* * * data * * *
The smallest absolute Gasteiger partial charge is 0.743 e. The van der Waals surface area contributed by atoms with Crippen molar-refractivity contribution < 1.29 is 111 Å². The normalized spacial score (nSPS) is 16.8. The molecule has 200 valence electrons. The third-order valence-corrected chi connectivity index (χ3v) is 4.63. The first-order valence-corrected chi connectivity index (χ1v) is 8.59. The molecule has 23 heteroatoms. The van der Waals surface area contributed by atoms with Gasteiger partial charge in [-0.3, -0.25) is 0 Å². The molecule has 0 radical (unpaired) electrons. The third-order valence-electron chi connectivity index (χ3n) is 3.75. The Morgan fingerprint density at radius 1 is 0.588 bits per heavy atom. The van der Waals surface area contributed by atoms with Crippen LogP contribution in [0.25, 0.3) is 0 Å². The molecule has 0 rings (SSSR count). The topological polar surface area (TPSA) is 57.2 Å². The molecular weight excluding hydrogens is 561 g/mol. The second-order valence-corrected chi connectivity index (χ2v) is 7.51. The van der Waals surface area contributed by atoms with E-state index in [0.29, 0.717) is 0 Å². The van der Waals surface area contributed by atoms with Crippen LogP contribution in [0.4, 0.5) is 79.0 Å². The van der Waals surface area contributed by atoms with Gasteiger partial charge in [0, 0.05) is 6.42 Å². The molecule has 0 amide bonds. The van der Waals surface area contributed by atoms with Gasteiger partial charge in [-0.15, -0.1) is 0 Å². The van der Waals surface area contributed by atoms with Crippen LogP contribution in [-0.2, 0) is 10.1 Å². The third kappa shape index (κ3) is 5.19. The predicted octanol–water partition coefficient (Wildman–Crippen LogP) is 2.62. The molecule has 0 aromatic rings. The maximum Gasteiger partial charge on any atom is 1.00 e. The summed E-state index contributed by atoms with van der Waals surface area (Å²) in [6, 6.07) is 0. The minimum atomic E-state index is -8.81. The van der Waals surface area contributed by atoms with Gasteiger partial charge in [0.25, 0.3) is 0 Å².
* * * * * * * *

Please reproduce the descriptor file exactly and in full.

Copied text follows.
The smallest absolute Gasteiger partial charge is 0.743 e. The van der Waals surface area contributed by atoms with Crippen molar-refractivity contribution < 1.29 is 111 Å². The normalized spacial score (nSPS) is 16.8. The molecule has 200 valence electrons. The third-order valence-corrected chi connectivity index (χ3v) is 4.63. The first-order valence-corrected chi connectivity index (χ1v) is 8.59. The molecule has 23 heteroatoms. The van der Waals surface area contributed by atoms with Gasteiger partial charge in [-0.3, -0.25) is 0 Å². The molecule has 0 radical (unpaired) electrons. The third-order valence-electron chi connectivity index (χ3n) is 3.75. The Morgan fingerprint density at radius 1 is 0.588 bits per heavy atom. The van der Waals surface area contributed by atoms with Crippen LogP contribution in [0.25, 0.3) is 0 Å². The molecule has 0 rings (SSSR count). The topological polar surface area (TPSA) is 57.2 Å². The molecular weight excluding hydrogens is 561 g/mol. The second-order valence-corrected chi connectivity index (χ2v) is 7.51. The van der Waals surface area contributed by atoms with E-state index in [0.29, 0.717) is 0 Å². The van der Waals surface area contributed by atoms with Crippen LogP contribution in [0.4, 0.5) is 79.0 Å². The van der Waals surface area contributed by atoms with Gasteiger partial charge in [0, 0.05) is 6.42 Å². The molecule has 0 amide bonds. The van der Waals surface area contributed by atoms with Gasteiger partial charge in [-0.15, -0.1) is 0 Å². The van der Waals surface area contributed by atoms with Crippen LogP contribution in [-0.2, 0) is 10.1 Å². The third kappa shape index (κ3) is 5.19. The predicted octanol–water partition coefficient (Wildman–Crippen LogP) is 2.62. The molecule has 0 aromatic rings. The maximum Gasteiger partial charge on any atom is 1.00 e. The summed E-state index contributed by atoms with van der Waals surface area (Å²) in [6, 6.07) is 0. The minimum atomic E-state index is -8.81. The van der Waals surface area contributed by atoms with Gasteiger partial charge in [0.25, 0.3) is 0 Å².